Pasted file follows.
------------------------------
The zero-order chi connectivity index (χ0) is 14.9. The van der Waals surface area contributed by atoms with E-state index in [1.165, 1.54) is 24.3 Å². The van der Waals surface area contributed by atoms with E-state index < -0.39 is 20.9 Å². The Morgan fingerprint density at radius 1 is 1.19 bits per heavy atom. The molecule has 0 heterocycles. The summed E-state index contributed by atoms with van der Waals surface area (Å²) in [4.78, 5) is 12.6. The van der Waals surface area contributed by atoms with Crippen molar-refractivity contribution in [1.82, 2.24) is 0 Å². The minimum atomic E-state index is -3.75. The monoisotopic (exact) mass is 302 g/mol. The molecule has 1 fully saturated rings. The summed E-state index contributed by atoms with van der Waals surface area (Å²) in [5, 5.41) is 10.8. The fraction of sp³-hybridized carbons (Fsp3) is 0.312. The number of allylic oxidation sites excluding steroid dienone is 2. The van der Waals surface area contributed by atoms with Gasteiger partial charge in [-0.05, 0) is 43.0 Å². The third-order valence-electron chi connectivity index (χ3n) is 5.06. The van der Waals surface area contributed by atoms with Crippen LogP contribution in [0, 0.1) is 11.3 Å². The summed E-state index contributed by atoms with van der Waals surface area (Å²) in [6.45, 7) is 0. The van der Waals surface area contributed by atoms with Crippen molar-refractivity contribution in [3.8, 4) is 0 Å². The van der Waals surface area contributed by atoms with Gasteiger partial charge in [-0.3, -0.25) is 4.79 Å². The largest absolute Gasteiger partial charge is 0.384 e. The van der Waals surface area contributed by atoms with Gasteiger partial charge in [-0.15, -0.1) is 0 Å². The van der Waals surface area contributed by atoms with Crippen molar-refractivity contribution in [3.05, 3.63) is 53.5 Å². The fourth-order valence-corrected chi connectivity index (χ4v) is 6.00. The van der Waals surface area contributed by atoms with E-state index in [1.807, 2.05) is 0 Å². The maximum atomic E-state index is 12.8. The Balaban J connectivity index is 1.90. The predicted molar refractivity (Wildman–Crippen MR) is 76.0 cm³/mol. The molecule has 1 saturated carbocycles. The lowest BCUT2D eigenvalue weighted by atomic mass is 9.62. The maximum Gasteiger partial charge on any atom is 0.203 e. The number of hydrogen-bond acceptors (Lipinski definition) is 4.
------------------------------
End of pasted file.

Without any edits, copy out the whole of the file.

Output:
The zero-order chi connectivity index (χ0) is 14.9. The van der Waals surface area contributed by atoms with E-state index in [1.165, 1.54) is 24.3 Å². The van der Waals surface area contributed by atoms with E-state index < -0.39 is 20.9 Å². The Morgan fingerprint density at radius 1 is 1.19 bits per heavy atom. The molecule has 0 heterocycles. The summed E-state index contributed by atoms with van der Waals surface area (Å²) in [4.78, 5) is 12.6. The van der Waals surface area contributed by atoms with Crippen molar-refractivity contribution in [1.82, 2.24) is 0 Å². The minimum atomic E-state index is -3.75. The monoisotopic (exact) mass is 302 g/mol. The molecule has 1 fully saturated rings. The summed E-state index contributed by atoms with van der Waals surface area (Å²) in [5, 5.41) is 10.8. The fraction of sp³-hybridized carbons (Fsp3) is 0.312. The number of allylic oxidation sites excluding steroid dienone is 2. The van der Waals surface area contributed by atoms with Gasteiger partial charge in [-0.05, 0) is 43.0 Å². The third-order valence-electron chi connectivity index (χ3n) is 5.06. The van der Waals surface area contributed by atoms with Crippen LogP contribution in [0, 0.1) is 11.3 Å². The summed E-state index contributed by atoms with van der Waals surface area (Å²) in [6.45, 7) is 0. The van der Waals surface area contributed by atoms with Crippen molar-refractivity contribution in [3.8, 4) is 0 Å². The van der Waals surface area contributed by atoms with Gasteiger partial charge in [-0.3, -0.25) is 4.79 Å². The largest absolute Gasteiger partial charge is 0.384 e. The van der Waals surface area contributed by atoms with Gasteiger partial charge in [-0.15, -0.1) is 0 Å². The van der Waals surface area contributed by atoms with Crippen molar-refractivity contribution in [3.05, 3.63) is 53.5 Å². The fourth-order valence-corrected chi connectivity index (χ4v) is 6.00. The van der Waals surface area contributed by atoms with E-state index in [1.807, 2.05) is 0 Å². The maximum atomic E-state index is 12.8. The Balaban J connectivity index is 1.90. The predicted molar refractivity (Wildman–Crippen MR) is 76.0 cm³/mol. The molecule has 1 saturated carbocycles. The lowest BCUT2D eigenvalue weighted by atomic mass is 9.62. The maximum Gasteiger partial charge on any atom is 0.203 e. The number of hydrogen-bond acceptors (Lipinski definition) is 4.